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Will I Lose My LTD Benefits if I Refuse My Doctor's Treatment Recommendations?

Kanata CA personal injury, family, and real estate law firm

BY: WILLIAM PARKER

Reader: I know a 33 old male who has been diagnosed with Multiple Sclerosis and receiving long term disability benefits. The terms of the disability policy require that he follow his doctor’s treatment recommendations or he does not receive benefits. Recently, the doctor has prescribed costly medications which also have serious side effects. Can the medications be refused without losing his benefits?

Each long-term disability policy is different but most include a clause requiring that claimants seek and follow the treatment of a doctor and attempt rehabilitation. In the situation you describe the first thing to do is to discuss the situation with the doctor and see if they may recommend a treatment that is more agreeable.

It may also be the case that the insurer can’t use a refusal to follow treatment as a basis to deny benefits. Courts have recognized that rehabilitation works for some disabilities and not others. For example, in the case of Kirkness Estate v. Imperial Life Assurance Co, an insurance policy required someone who was disabled due to a mental illness to be under the regular care of a psychiatrist. The insurance company denied benefits because a mentally ill claimant refused such care. However, the Ontario Court of Appeal ruled that the insurance company could not insist on regular psychiatric care as a precondition for benefits where there was no chance of it allowing the claimant to return to work. The individual’s illness was serious enough that they would not be able to work regardless of the care they received.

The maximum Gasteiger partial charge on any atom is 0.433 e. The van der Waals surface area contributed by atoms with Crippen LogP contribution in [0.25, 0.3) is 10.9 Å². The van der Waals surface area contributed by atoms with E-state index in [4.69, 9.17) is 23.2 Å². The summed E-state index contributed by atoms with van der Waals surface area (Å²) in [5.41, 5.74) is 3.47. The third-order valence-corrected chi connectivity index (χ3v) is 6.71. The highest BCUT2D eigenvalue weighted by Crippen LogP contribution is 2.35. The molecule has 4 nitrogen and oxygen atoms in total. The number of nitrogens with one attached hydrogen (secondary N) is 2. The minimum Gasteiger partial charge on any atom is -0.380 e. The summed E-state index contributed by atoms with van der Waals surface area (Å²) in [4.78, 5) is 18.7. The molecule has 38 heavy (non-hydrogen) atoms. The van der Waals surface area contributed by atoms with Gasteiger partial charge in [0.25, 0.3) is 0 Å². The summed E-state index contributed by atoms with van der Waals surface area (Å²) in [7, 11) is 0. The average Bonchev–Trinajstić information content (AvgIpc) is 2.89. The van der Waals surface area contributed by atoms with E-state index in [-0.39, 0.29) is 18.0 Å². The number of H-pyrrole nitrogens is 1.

For someone with Multiple Sclerosis it may be possible that a doctor will agree to a change in their treatment plan. It may also be the case that regardless of the treatment they receive this individual can’t return to work and therefore should be entitled to benefits.

EDITOR’S NOTE: This publication is the seventeenth installment of our firm’s Legal Matters series, which answers a reader’s question every week.  If you have a general legal question that you would like to have addressed please send it via email to legalmatters@compellingcounsel.com.

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